Noel Freidline would be a rich man with a big Jazz Club that he owned somewhere on the Riverwalk.

Marabanong would be a famously discussed historical feature on the Jacksonville tour.

Someone would have said "Thanks" to John Currington for resurrecting San Marco.

Or Lex Hester.

There would be a monument and perhaps a college marking the Landing of Protestant French Huguenots, and you could buy well-researched books about their history here.

There would be reenactments of pirate clipper attacks on the Ortega River, and the locals would brag about which French or English pirate they were descended from.

The Great Black Way would have curio shops and little plastic bubbles with glitter in them swirling round Duke Ellington and Billy Holiday performing at the Ritz, and Klutho's Balustrade would be lit at night so that lovers could walk past the moonlit canal along Hogan's Creek.

There would be bronze statues of the Creature from the Black Lagoon, Bill Pickett (the famous black cowboy from Norman Studios in Arlington), Tom Mix and Oliver Hardy (of Laurel and Hardy) on the Riverwalk instead of the goofy jogger?

There would be a big Barbeque festival on Main Street every year and people would come from miles around to check out a hundred million recipes for ribs and collard greens.

It would create an interesting and colorful course that teaches our history and the cities issues and require that it be taught to all 7th graders.

The architecture wouldn’t have to be studied from old postcards and books with crossed out black and white photos with the word "demolished" stamped across them.

The urban population would have increased faster adding to the corporate scrapers due to the less restrictive city policy and would make Jacksonville the premier city in Florida if not the southeast.

The sports venues would have been built into the urban fabric allowing neighboring establishments to feed off of the activity.

We would have an iconic courthouse and a bustling government district.

We would have a multi-use convention center producing activity 24-7.

The surrounding neighborhoods would all be connected to the core via a comprehensive network of commuter, light rail or skyway lines.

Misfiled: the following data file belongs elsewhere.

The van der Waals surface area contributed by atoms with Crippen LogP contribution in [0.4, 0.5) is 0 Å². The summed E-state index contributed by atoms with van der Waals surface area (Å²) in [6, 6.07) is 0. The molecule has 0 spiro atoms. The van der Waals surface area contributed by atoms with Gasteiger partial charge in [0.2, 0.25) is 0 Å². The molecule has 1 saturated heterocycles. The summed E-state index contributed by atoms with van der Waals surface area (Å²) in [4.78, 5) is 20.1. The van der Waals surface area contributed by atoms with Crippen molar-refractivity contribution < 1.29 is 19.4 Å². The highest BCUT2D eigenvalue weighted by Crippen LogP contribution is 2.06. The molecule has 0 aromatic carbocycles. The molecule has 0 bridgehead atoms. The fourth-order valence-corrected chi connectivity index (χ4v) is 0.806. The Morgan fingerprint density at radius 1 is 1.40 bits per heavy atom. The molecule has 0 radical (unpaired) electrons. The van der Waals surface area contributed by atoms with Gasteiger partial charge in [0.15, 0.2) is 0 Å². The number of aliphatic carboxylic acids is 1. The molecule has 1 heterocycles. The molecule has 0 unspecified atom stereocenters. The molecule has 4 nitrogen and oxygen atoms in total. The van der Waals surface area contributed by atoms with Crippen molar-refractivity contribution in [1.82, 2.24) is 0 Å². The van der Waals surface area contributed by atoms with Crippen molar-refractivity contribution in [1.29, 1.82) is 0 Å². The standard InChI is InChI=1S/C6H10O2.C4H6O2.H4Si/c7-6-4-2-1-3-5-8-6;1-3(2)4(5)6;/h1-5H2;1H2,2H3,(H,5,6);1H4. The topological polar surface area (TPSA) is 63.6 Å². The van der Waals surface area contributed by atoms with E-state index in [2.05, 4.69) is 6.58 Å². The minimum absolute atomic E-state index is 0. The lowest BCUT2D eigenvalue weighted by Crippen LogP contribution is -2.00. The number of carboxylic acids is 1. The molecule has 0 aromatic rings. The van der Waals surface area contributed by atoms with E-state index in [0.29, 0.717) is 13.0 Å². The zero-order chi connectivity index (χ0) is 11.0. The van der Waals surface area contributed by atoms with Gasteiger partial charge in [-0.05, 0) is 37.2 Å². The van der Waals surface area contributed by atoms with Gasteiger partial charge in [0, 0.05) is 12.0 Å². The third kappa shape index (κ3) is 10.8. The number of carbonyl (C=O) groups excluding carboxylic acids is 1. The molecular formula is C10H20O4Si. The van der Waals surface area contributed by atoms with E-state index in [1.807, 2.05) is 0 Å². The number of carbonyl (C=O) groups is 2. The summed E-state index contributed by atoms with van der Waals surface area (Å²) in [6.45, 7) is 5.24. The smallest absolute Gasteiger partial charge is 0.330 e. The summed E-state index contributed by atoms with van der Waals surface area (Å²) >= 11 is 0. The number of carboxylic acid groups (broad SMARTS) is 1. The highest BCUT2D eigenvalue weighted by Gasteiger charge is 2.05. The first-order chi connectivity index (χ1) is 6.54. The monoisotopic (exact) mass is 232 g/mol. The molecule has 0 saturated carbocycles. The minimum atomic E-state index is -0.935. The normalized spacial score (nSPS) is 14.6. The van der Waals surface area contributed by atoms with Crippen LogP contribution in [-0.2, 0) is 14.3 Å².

Visitors to the city would have a multitude of way finding signs leading to attractions, parking, and districts.

Tourist visiting the area wouldn't leave town without making a trip over to the energetic and cultural diverse Jacksonville Farmer's Market District, which connects downtown with historic Durkeeville.

There would be a permanent exhibit of Joe La Rose's shoes at the City hall or perhaps the LaVilla School of the Arts and students would host John Fluevog competitions for shoe design every year.

Downtown would be full of Paparazzi following the exploits of Jacksonville's unbelievably accomplished Spoken Word Royalty.

Al Letson, Liz Straight, David Pugh Allan Justiss, Jon Reich, Valerie Anthony, Christina Wagner, Lee Harvey, and Iain Mairs would be household names. The Mayor would know them all, and they would be able to make a living with speaking engagements.

But we don't have those things.

They are too 'low class', too 'black' and too 'southern'.

Instead we have consultants telling us how to appear more like Indianapolis or Louisville.

If we wanted to be Indianapolis or some other place...

But we don't have a "Jacksonville".

Editorial by Stephen Dare

This article was originally published by Metro Jacksonville on December 21, 2006, however, the same sentiment still persist.  If you want a better Jacksonville, take a little time out of your day and make your vote count!